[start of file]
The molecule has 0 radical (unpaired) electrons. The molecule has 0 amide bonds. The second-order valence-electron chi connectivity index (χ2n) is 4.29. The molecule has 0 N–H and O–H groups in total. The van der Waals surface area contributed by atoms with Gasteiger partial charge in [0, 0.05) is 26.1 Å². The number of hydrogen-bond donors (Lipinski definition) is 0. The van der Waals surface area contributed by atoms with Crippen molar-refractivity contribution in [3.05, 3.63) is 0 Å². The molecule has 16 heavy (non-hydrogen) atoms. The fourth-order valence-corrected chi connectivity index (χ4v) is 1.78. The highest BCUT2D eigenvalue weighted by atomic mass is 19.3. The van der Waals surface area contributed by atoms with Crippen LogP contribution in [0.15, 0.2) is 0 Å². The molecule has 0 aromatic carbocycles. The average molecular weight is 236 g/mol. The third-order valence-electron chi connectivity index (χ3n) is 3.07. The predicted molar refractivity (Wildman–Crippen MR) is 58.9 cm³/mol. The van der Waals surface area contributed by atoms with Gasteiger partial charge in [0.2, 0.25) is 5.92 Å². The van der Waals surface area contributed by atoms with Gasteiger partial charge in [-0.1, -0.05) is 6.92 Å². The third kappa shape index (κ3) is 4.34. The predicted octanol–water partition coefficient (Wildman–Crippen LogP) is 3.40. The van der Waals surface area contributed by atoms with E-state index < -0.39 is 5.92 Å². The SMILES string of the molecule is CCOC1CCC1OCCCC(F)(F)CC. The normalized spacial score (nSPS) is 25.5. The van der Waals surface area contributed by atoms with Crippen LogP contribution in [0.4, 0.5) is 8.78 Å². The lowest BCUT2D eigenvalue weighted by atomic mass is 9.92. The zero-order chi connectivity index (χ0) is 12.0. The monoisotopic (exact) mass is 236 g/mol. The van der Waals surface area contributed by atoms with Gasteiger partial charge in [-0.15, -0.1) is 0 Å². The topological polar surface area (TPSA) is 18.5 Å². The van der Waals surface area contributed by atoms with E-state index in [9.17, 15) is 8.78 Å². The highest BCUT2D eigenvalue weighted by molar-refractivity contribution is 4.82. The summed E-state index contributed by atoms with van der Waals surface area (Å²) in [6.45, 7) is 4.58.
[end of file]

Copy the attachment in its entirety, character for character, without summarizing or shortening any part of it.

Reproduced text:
The molecule has 0 radical (unpaired) electrons. The molecule has 0 amide bonds. The second-order valence-electron chi connectivity index (χ2n) is 4.29. The molecule has 0 N–H and O–H groups in total. The van der Waals surface area contributed by atoms with Gasteiger partial charge in [0, 0.05) is 26.1 Å². The number of hydrogen-bond donors (Lipinski definition) is 0. The van der Waals surface area contributed by atoms with Crippen molar-refractivity contribution in [3.05, 3.63) is 0 Å². The molecule has 16 heavy (non-hydrogen) atoms. The fourth-order valence-corrected chi connectivity index (χ4v) is 1.78. The highest BCUT2D eigenvalue weighted by atomic mass is 19.3. The van der Waals surface area contributed by atoms with Crippen LogP contribution in [0.15, 0.2) is 0 Å². The molecule has 0 aromatic carbocycles. The average molecular weight is 236 g/mol. The third-order valence-electron chi connectivity index (χ3n) is 3.07. The predicted molar refractivity (Wildman–Crippen MR) is 58.9 cm³/mol. The van der Waals surface area contributed by atoms with Gasteiger partial charge in [0.2, 0.25) is 5.92 Å². The van der Waals surface area contributed by atoms with Gasteiger partial charge in [-0.1, -0.05) is 6.92 Å². The third kappa shape index (κ3) is 4.34. The predicted octanol–water partition coefficient (Wildman–Crippen LogP) is 3.40. The van der Waals surface area contributed by atoms with E-state index < -0.39 is 5.92 Å². The SMILES string of the molecule is CCOC1CCC1OCCCC(F)(F)CC. The normalized spacial score (nSPS) is 25.5. The van der Waals surface area contributed by atoms with Crippen LogP contribution in [0.4, 0.5) is 8.78 Å². The lowest BCUT2D eigenvalue weighted by atomic mass is 9.92. The zero-order chi connectivity index (χ0) is 12.0. The monoisotopic (exact) mass is 236 g/mol. The van der Waals surface area contributed by atoms with Gasteiger partial charge in [-0.15, -0.1) is 0 Å². The topological polar surface area (TPSA) is 18.5 Å². The van der Waals surface area contributed by atoms with E-state index in [9.17, 15) is 8.78 Å². The highest BCUT2D eigenvalue weighted by molar-refractivity contribution is 4.82. The summed E-state index contributed by atoms with van der Waals surface area (Å²) in [6.45, 7) is 4.58.